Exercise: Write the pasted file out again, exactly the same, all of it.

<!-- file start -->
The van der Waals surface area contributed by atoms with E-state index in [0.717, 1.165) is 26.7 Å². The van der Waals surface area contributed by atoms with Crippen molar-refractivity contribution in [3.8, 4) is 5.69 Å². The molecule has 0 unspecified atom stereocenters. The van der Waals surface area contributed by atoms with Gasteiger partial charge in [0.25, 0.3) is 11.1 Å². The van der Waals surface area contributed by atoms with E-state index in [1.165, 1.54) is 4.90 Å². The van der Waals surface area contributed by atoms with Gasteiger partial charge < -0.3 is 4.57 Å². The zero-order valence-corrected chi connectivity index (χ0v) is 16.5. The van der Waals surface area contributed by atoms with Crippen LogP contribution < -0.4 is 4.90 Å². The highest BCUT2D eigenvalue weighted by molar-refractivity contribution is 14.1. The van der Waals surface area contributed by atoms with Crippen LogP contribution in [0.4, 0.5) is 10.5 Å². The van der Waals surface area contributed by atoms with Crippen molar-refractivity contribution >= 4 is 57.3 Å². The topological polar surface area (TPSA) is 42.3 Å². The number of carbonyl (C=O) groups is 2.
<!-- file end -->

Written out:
The van der Waals surface area contributed by atoms with E-state index in [0.717, 1.165) is 26.7 Å². The van der Waals surface area contributed by atoms with Crippen molar-refractivity contribution in [3.8, 4) is 5.69 Å². The molecule has 0 unspecified atom stereocenters. The van der Waals surface area contributed by atoms with Gasteiger partial charge in [0.25, 0.3) is 11.1 Å². The van der Waals surface area contributed by atoms with E-state index in [1.165, 1.54) is 4.90 Å². The van der Waals surface area contributed by atoms with Gasteiger partial charge < -0.3 is 4.57 Å². The zero-order valence-corrected chi connectivity index (χ0v) is 16.5. The van der Waals surface area contributed by atoms with Crippen LogP contribution < -0.4 is 4.90 Å². The highest BCUT2D eigenvalue weighted by molar-refractivity contribution is 14.1. The van der Waals surface area contributed by atoms with Crippen LogP contribution in [0.4, 0.5) is 10.5 Å². The van der Waals surface area contributed by atoms with Crippen molar-refractivity contribution >= 4 is 57.3 Å². The topological polar surface area (TPSA) is 42.3 Å². The number of carbonyl (C=O) groups is 2.